Envisioning an America where every community has access to clean water and resources to live a quality life is pretty powerful — and it is enough inspiration to power a transformation that could make America’s future much stronger.
The recent federal stimulus initiative passed by the U.S. Senate will fund major improvements to the nation’s aging infrastructure, including $55 billion aimed at improving access to clean drinking water.
Aging water systems threaten public health in thousands of communities nationwide, and modernization of our country’s water systems is imperative to ensuring every American has access to clean water. To learn more about what it will take to help water districts and utilities improve system uptime, increase safety, and improve energy efficiency, I spoke with Kerry Tingley, the vice president and general manager of Eaton’s Industrial Controls Division.
What do you think about the water-centric investments included in the bipartisan infrastructure bill?
When it comes to water, the goal is to improve access to clean and safe drinking water. In my view, this is a powerful goal that envisions an America where every community has access to clean water and resources to live a higher quality life while reducing our environmental footprint. At Eaton, we see the federal stimulus initiative as support for both the nation’s aging infrastructure and its impact on the environment, and we stand ready to help through the use of power management technologies.
How can power management technologies help this work be successful?
Whether you need to power a new plant, expand operations, or modernize systems, electricity is critical to day-to-day operations that provide clean water. Experts at designing, installing, maintaining, and modernizing electrical equipment stand ready to help water districts and utilities advance sustainability and energy efficiency, improve system uptime, support remote monitoring and control, and enhance safety with modern and digital power distribution, quality, and control solutions.
In short, we are helping our customers prepare for and continue to operate with reliable, resilient power — even during a pandemic, a major storm, or both.
Why is it important to make these investments today?
From my perspective, investments in infrastructure will help keep water and wastewater treatment plants operating far into the future and optimize how they work — keeping equipment in service longer, reducing energy and maintenance costs, and advancing resilience and sustainability. Here’s why I know these investments are critical:
Modernizing water systems is imperative to ensuring every American has access to clean water. It’s important to recognize that aging water systems threaten public health in thousands of communities nationwide. Many water and wastewater treatment plants are using equipment that may be unsafe and/or beyond its anticipated useful life. This equipment is more likely to fail and needs to be updated, upgraded, reconditioned, or retrofitted to continue to work more effectively and efficiently every day.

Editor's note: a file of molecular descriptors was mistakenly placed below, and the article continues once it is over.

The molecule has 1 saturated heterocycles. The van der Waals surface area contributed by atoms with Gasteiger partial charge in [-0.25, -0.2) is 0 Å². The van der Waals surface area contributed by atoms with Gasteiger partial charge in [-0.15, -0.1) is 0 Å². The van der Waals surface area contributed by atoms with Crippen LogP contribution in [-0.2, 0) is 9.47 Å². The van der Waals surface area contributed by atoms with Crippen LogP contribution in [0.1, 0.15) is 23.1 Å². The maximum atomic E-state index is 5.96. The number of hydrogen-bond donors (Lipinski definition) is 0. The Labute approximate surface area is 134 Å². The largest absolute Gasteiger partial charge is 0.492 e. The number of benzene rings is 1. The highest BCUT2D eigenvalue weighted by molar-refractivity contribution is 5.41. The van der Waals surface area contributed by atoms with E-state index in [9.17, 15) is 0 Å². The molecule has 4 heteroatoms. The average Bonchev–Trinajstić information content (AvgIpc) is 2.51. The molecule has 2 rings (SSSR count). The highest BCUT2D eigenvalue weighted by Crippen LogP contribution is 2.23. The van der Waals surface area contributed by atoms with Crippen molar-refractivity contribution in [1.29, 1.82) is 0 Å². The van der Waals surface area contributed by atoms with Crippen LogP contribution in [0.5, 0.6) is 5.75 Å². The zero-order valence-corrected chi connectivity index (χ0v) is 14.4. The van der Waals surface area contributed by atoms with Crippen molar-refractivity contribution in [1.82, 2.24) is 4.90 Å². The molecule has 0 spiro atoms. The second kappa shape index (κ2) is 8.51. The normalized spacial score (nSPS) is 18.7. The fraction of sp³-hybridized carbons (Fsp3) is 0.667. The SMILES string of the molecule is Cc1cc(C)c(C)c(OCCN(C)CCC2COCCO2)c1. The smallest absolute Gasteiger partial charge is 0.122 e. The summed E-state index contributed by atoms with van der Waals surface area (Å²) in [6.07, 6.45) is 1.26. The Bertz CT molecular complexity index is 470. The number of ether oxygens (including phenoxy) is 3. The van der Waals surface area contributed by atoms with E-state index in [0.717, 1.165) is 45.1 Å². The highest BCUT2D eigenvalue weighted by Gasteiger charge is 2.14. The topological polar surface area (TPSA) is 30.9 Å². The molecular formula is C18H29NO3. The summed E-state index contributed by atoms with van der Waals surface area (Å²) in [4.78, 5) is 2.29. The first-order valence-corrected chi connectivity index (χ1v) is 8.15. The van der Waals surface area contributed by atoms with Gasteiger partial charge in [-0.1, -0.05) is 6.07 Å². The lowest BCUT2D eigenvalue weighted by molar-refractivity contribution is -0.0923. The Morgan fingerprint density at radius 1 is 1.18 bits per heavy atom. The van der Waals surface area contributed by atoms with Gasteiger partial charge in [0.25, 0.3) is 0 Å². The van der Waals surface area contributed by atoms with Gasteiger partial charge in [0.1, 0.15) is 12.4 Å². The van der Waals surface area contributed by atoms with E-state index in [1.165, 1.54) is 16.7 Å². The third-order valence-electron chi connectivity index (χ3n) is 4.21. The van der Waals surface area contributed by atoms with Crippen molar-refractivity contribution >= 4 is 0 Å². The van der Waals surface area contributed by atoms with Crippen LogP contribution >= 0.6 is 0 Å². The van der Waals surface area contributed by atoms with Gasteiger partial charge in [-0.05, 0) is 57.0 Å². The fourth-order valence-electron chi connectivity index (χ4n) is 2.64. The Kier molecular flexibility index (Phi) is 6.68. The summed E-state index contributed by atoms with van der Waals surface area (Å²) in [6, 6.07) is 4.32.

Energy delivery systems and sources are changing. The energy transition created a new power paradigm. Power used to flow in one direction, from where it was generated to where it was used. Now, power must flow bidirectionally between distributed energy resources (DERs). Today and in the future, electrical infrastructure needs to do much more than receive power from the grid for distribution to plant loads and equipment. For water and wastewater treatment plants, the proliferation of DERs such as renewables and energy storage provides new ways to meet energy goals and power operations.
Energy efficiency improvements will create dramatic cost savings. I’ve seen figures from the U.S. EPA that indicate as much as 40 percent of operating costs for drinking water systems can be for energy, and incorporating energy efficiency practices into water and wastewater treatment plants can yield significant savings for municipalities and utilities.
Resilient operations are a must. Water and wastewater treatment plants have to operate around the clock, every day of the year — so keeping the power on for critical operations is essential. Resilience requires preparation and an approach that prioritizes cybersecurity and keeping the power flowing during utility outage events.
Safety is a critical consideration. Protecting the personnel working at water and wastewater plants is essential and electrical safety considerations (and codes) are constantly evolving. It’s important that the water and wastewater industry adopts new technologies and approaches to help reduce risk.
Here’s the bottom line as I see it [and this editor concurs] — there’s a dramatic opportunity right now to optimize systems through smart investments that will continue to provide financial, health, safety, and other benefits for years to come.